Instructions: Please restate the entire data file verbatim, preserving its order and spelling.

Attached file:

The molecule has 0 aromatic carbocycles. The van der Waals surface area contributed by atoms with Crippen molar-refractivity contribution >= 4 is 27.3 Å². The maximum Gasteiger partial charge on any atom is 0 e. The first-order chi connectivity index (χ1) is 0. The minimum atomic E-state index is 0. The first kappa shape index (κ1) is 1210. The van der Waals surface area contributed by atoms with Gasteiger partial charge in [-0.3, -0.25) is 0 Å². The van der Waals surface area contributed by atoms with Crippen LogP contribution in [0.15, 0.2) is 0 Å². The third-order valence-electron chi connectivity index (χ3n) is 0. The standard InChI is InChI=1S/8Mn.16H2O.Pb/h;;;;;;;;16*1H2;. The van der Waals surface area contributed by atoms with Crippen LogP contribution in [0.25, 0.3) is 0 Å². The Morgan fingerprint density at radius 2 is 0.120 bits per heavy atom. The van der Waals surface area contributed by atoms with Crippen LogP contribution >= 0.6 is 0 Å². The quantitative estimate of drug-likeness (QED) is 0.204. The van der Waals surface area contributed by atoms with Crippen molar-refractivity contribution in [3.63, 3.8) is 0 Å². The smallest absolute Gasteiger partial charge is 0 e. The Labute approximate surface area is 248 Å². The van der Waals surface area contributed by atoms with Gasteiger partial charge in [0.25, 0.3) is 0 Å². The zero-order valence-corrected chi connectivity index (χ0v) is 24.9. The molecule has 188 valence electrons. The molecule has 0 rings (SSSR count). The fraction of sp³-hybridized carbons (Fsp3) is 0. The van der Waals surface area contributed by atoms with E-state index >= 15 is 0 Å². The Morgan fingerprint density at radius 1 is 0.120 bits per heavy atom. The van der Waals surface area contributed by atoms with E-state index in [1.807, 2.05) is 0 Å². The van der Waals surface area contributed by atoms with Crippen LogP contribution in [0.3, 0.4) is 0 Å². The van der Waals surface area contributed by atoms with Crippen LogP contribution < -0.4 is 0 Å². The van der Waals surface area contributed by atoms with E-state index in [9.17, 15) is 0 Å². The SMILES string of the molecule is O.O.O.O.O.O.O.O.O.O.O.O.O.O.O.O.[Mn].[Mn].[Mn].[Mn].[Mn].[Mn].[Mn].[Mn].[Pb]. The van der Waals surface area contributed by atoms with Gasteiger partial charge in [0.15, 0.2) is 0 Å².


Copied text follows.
The molecule has 0 aromatic carbocycles. The van der Waals surface area contributed by atoms with Crippen molar-refractivity contribution >= 4 is 27.3 Å². The maximum Gasteiger partial charge on any atom is 0 e. The first-order chi connectivity index (χ1) is 0. The minimum atomic E-state index is 0. The first kappa shape index (κ1) is 1210. The van der Waals surface area contributed by atoms with Gasteiger partial charge in [-0.3, -0.25) is 0 Å². The van der Waals surface area contributed by atoms with Crippen LogP contribution in [0.15, 0.2) is 0 Å². The third-order valence-electron chi connectivity index (χ3n) is 0. The standard InChI is InChI=1S/8Mn.16H2O.Pb/h;;;;;;;;16*1H2;. The van der Waals surface area contributed by atoms with Crippen LogP contribution in [0.25, 0.3) is 0 Å². The Morgan fingerprint density at radius 2 is 0.120 bits per heavy atom. The van der Waals surface area contributed by atoms with Crippen LogP contribution >= 0.6 is 0 Å². The quantitative estimate of drug-likeness (QED) is 0.204. The van der Waals surface area contributed by atoms with Crippen molar-refractivity contribution in [3.63, 3.8) is 0 Å². The smallest absolute Gasteiger partial charge is 0 e. The Labute approximate surface area is 248 Å². The van der Waals surface area contributed by atoms with Gasteiger partial charge in [0.25, 0.3) is 0 Å². The zero-order valence-corrected chi connectivity index (χ0v) is 24.9. The molecule has 188 valence electrons. The molecule has 0 rings (SSSR count). The fraction of sp³-hybridized carbons (Fsp3) is 0. The van der Waals surface area contributed by atoms with E-state index >= 15 is 0 Å². The Morgan fingerprint density at radius 1 is 0.120 bits per heavy atom. The van der Waals surface area contributed by atoms with E-state index in [1.807, 2.05) is 0 Å². The van der Waals surface area contributed by atoms with Crippen LogP contribution in [0.3, 0.4) is 0 Å². The van der Waals surface area contributed by atoms with Crippen LogP contribution < -0.4 is 0 Å². The van der Waals surface area contributed by atoms with E-state index in [9.17, 15) is 0 Å². The SMILES string of the molecule is O.O.O.O.O.O.O.O.O.O.O.O.O.O.O.O.[Mn].[Mn].[Mn].[Mn].[Mn].[Mn].[Mn].[Mn].[Pb]. The van der Waals surface area contributed by atoms with Gasteiger partial charge in [0.15, 0.2) is 0 Å².